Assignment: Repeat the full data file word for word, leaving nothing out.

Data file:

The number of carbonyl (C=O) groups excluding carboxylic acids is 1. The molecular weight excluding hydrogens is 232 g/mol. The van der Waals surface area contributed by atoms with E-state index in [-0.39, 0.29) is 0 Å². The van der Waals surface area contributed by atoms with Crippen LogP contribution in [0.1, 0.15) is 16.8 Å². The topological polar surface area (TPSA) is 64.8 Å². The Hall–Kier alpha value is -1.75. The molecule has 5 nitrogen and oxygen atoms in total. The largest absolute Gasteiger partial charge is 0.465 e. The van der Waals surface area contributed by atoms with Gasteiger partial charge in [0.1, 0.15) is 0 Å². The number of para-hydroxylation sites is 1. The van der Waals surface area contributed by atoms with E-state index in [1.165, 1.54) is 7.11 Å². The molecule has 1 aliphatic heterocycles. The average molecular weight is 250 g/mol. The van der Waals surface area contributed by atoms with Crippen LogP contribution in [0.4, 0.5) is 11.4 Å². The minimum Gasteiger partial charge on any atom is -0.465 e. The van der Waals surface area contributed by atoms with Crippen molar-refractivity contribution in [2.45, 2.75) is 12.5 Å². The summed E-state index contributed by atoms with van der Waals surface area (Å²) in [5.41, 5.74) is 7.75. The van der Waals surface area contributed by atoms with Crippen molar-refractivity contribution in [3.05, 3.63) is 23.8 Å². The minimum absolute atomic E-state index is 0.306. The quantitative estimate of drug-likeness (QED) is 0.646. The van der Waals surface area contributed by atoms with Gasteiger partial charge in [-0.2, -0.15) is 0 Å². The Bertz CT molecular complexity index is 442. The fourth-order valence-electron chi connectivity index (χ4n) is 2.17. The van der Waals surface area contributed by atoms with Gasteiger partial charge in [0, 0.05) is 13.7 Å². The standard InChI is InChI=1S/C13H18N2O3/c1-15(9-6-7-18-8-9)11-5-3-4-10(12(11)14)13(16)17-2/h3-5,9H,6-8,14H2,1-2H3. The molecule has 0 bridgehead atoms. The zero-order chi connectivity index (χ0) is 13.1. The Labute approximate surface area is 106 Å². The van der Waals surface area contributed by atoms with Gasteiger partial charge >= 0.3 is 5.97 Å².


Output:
The number of carbonyl (C=O) groups excluding carboxylic acids is 1. The molecular weight excluding hydrogens is 232 g/mol. The van der Waals surface area contributed by atoms with E-state index in [-0.39, 0.29) is 0 Å². The van der Waals surface area contributed by atoms with Crippen LogP contribution in [0.1, 0.15) is 16.8 Å². The topological polar surface area (TPSA) is 64.8 Å². The Hall–Kier alpha value is -1.75. The molecule has 5 nitrogen and oxygen atoms in total. The largest absolute Gasteiger partial charge is 0.465 e. The van der Waals surface area contributed by atoms with Gasteiger partial charge in [0.1, 0.15) is 0 Å². The number of para-hydroxylation sites is 1. The van der Waals surface area contributed by atoms with E-state index in [1.165, 1.54) is 7.11 Å². The molecule has 1 aliphatic heterocycles. The average molecular weight is 250 g/mol. The van der Waals surface area contributed by atoms with Crippen LogP contribution in [0.4, 0.5) is 11.4 Å². The minimum Gasteiger partial charge on any atom is -0.465 e. The van der Waals surface area contributed by atoms with Crippen molar-refractivity contribution in [2.45, 2.75) is 12.5 Å². The summed E-state index contributed by atoms with van der Waals surface area (Å²) in [5.41, 5.74) is 7.75. The van der Waals surface area contributed by atoms with Crippen molar-refractivity contribution in [3.05, 3.63) is 23.8 Å². The minimum absolute atomic E-state index is 0.306. The quantitative estimate of drug-likeness (QED) is 0.646. The van der Waals surface area contributed by atoms with Gasteiger partial charge in [-0.2, -0.15) is 0 Å². The Bertz CT molecular complexity index is 442. The fourth-order valence-electron chi connectivity index (χ4n) is 2.17. The van der Waals surface area contributed by atoms with Gasteiger partial charge in [0, 0.05) is 13.7 Å². The standard InChI is InChI=1S/C13H18N2O3/c1-15(9-6-7-18-8-9)11-5-3-4-10(12(11)14)13(16)17-2/h3-5,9H,6-8,14H2,1-2H3. The molecule has 0 bridgehead atoms. The zero-order chi connectivity index (χ0) is 13.1. The Labute approximate surface area is 106 Å². The van der Waals surface area contributed by atoms with Gasteiger partial charge >= 0.3 is 5.97 Å².